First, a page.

A major sustainable development conference in Brazil next year offers a key opportunity to accelerate and to scale-up a global transition to a low-carbon, resource-efficient Green Economy, a meeting of the world’s environment ministers has signaled.

Potential challenges, including new kinds of trade barriers, need to be managed. But a Green Economy offers a way of realizing sustainable development in the 21st century by “building economies, enhancing social equity and human well-being, while reducing environmental risks and ecological scarcities”.

Ministers called on the UN Environment Programme (UNEP) to support countries keen to operationalize such a transition and to play a key and ‘active’ role in putting the challenges, opportunities and strategies towards a Green Economy firmly on the agenda for next year’s landmark meeting.

The UN Conference on Sustainable Development 2012, or Rio+20, also needs to address how the world can better manage and govern the environment including by evolving and strengthening the institutions responsible.

The ministers responsible for the environment, who have been meeting this week at UNEP headquarters, expressed concern that the overall efforts of the United Nations and nations in respect to the ‘environmental pillar’ of sustainable development remained weak, underfunded and fractured.

In their summary of discussions, released today at the close, many delegates said countries needed to move beyond pinpointing shortcomings and to focus on a real reform agenda in the run up to Rio+20.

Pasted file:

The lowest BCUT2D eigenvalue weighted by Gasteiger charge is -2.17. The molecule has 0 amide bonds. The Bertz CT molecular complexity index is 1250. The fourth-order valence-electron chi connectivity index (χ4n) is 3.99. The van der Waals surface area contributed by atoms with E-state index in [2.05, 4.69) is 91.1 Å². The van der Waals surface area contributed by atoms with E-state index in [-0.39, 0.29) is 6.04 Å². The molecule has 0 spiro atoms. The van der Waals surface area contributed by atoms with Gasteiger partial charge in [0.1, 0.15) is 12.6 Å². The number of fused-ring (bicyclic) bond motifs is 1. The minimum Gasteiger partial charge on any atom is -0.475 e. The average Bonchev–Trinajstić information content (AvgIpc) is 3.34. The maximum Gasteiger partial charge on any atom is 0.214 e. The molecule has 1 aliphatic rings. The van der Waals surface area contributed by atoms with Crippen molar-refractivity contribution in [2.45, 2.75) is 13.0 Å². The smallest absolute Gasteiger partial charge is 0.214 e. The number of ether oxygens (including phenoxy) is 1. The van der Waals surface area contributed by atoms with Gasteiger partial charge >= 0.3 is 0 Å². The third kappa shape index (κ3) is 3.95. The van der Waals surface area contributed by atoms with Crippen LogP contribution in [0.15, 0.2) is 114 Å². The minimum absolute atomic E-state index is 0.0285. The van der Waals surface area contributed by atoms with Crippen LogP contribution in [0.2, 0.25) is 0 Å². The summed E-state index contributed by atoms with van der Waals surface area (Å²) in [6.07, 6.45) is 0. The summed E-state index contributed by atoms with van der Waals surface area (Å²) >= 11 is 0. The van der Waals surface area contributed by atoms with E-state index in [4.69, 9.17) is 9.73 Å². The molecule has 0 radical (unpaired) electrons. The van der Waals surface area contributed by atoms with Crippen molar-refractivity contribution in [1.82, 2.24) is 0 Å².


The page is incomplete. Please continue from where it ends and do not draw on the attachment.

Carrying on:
For more information, see  the full list of decisions, the Chair’s summary, and other related documents at http://www.unep.org/gc/gc26/; IISD’s coverage of the event at http://www.iisd.ca/unepgc/26unepgc/; and the UNEP Green Economy  site at http://www.unep.org/greeneconomy.

February 2, 2011

Ramsar Convention on Wetlands Celebrates 40th Anniversary

Filed under: biodiversity, climate, water — inece @ 7:30 pm

The Ramsar Convention on Wetlands celebrates its 40th Anniversary on 2 February 2011, marking the day that 18 nations agreed, in Ramsar, Iran, in 1971, on the text of the Convention.

The Ramsar Convention, which currently has 160 Contracting Parties, is an intergovernmental treaty that embodies the commitments of its member countries to maintain the ecological character of their Wetlands of International Importance and to plan for the “wise use”, or sustainable use, of all of the wetlands in their territories. The Ramsar Secretariat has developed 12 Key Messages on wetlands in recognition of the Convention’s 40th Anniversary, which can be accessed online.

As the Key Messages recognize, wetlands provide irreplaceable ecosystem services, including provision of food, water purification, storage and supply of freshwater, flood control and storm protection, and recreation. Wetlands are frequently areas of high biodiversity and many species are wetland-dependent for all or part of their lifecycles. Wetlands also have a key role to play in the carbon cycle and in climate change mitigation and adaptation.  As part of a renewed commitment to Ramsar on the occasion of its 40th anniversary, countries could evaluate areas to strengthen enforcement of existing laws to protect wetlands and, where necessary, strengthen relevant legislation.

WSJ: European Emissions Markets to Reopen Gradually

Filed under: climate, Environmental Crime, Europe — inece @ 6:59 pm

The Wall Street Journal reports:

European markets for permits to emit carbon dioxide will start reopening in the next week after a shutdown following the dramatic cybertheft of permits valued at tens of millions of euros two weeks ago, EU officials said Tuesday.